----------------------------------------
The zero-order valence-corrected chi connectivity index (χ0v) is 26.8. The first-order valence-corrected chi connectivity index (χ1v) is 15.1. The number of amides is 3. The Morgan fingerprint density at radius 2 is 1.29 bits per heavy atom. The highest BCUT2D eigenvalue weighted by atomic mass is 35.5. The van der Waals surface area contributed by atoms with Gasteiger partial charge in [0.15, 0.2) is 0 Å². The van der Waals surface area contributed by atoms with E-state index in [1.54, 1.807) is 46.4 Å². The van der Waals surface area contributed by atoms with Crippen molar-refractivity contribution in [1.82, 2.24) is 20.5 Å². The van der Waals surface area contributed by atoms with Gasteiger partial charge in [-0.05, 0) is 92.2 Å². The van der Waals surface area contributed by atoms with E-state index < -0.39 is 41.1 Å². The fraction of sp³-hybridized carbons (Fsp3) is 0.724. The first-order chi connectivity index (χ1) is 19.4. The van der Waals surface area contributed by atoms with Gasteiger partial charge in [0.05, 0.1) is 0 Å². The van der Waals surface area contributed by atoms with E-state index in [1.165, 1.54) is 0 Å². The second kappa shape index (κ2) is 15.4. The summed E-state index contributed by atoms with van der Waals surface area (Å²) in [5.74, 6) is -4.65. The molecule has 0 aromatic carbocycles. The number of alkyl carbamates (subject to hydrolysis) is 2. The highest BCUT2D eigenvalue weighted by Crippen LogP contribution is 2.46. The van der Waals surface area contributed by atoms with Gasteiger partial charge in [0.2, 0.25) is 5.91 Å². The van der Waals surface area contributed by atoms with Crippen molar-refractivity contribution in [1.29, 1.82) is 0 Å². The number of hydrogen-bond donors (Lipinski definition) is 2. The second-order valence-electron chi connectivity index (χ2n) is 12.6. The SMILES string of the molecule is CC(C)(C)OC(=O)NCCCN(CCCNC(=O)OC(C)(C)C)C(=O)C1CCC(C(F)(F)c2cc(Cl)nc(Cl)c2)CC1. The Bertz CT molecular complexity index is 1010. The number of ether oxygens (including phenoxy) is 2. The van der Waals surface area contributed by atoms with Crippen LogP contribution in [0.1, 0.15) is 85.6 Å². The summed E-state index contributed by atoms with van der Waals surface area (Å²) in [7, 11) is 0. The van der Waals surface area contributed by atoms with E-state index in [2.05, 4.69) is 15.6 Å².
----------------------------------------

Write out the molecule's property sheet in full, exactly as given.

The zero-order valence-corrected chi connectivity index (χ0v) is 26.8. The first-order valence-corrected chi connectivity index (χ1v) is 15.1. The number of amides is 3. The Morgan fingerprint density at radius 2 is 1.29 bits per heavy atom. The highest BCUT2D eigenvalue weighted by atomic mass is 35.5. The van der Waals surface area contributed by atoms with Gasteiger partial charge in [0.15, 0.2) is 0 Å². The van der Waals surface area contributed by atoms with E-state index in [1.54, 1.807) is 46.4 Å². The van der Waals surface area contributed by atoms with Crippen molar-refractivity contribution in [1.82, 2.24) is 20.5 Å². The van der Waals surface area contributed by atoms with Gasteiger partial charge in [-0.05, 0) is 92.2 Å². The van der Waals surface area contributed by atoms with E-state index < -0.39 is 41.1 Å². The fraction of sp³-hybridized carbons (Fsp3) is 0.724. The first-order chi connectivity index (χ1) is 19.4. The van der Waals surface area contributed by atoms with Gasteiger partial charge in [0.05, 0.1) is 0 Å². The van der Waals surface area contributed by atoms with E-state index in [1.165, 1.54) is 0 Å². The second kappa shape index (κ2) is 15.4. The summed E-state index contributed by atoms with van der Waals surface area (Å²) in [5.74, 6) is -4.65. The molecule has 0 aromatic carbocycles. The number of alkyl carbamates (subject to hydrolysis) is 2. The highest BCUT2D eigenvalue weighted by Crippen LogP contribution is 2.46. The van der Waals surface area contributed by atoms with Gasteiger partial charge in [0.2, 0.25) is 5.91 Å². The van der Waals surface area contributed by atoms with Crippen molar-refractivity contribution in [1.29, 1.82) is 0 Å². The number of hydrogen-bond donors (Lipinski definition) is 2. The second-order valence-electron chi connectivity index (χ2n) is 12.6. The SMILES string of the molecule is CC(C)(C)OC(=O)NCCCN(CCCNC(=O)OC(C)(C)C)C(=O)C1CCC(C(F)(F)c2cc(Cl)nc(Cl)c2)CC1. The Bertz CT molecular complexity index is 1010. The number of ether oxygens (including phenoxy) is 2. The van der Waals surface area contributed by atoms with Crippen LogP contribution in [0.1, 0.15) is 85.6 Å². The summed E-state index contributed by atoms with van der Waals surface area (Å²) in [7, 11) is 0. The van der Waals surface area contributed by atoms with E-state index in [2.05, 4.69) is 15.6 Å².